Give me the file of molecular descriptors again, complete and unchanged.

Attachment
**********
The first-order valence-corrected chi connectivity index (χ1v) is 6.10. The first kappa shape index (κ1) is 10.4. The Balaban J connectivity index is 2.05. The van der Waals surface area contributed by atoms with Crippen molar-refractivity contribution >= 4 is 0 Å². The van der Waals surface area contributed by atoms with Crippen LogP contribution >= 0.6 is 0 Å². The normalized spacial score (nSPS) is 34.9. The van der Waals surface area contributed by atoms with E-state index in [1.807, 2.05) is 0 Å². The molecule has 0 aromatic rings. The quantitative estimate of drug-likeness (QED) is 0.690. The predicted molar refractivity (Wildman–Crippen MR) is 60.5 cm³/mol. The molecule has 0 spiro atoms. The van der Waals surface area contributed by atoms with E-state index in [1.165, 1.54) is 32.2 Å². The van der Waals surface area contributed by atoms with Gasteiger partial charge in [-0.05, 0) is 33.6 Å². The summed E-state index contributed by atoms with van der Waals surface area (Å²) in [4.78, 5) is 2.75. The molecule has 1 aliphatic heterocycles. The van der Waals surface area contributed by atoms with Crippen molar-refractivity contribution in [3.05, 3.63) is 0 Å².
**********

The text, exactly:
The first-order valence-corrected chi connectivity index (χ1v) is 6.10. The first kappa shape index (κ1) is 10.4. The Balaban J connectivity index is 2.05. The van der Waals surface area contributed by atoms with Crippen molar-refractivity contribution >= 4 is 0 Å². The van der Waals surface area contributed by atoms with Crippen LogP contribution >= 0.6 is 0 Å². The normalized spacial score (nSPS) is 34.9. The van der Waals surface area contributed by atoms with E-state index in [1.807, 2.05) is 0 Å². The molecule has 0 aromatic rings. The quantitative estimate of drug-likeness (QED) is 0.690. The predicted molar refractivity (Wildman–Crippen MR) is 60.5 cm³/mol. The molecule has 0 spiro atoms. The van der Waals surface area contributed by atoms with E-state index in [1.165, 1.54) is 32.2 Å². The van der Waals surface area contributed by atoms with Gasteiger partial charge in [-0.05, 0) is 33.6 Å². The summed E-state index contributed by atoms with van der Waals surface area (Å²) in [4.78, 5) is 2.75. The molecule has 1 aliphatic heterocycles. The van der Waals surface area contributed by atoms with Crippen molar-refractivity contribution in [3.05, 3.63) is 0 Å².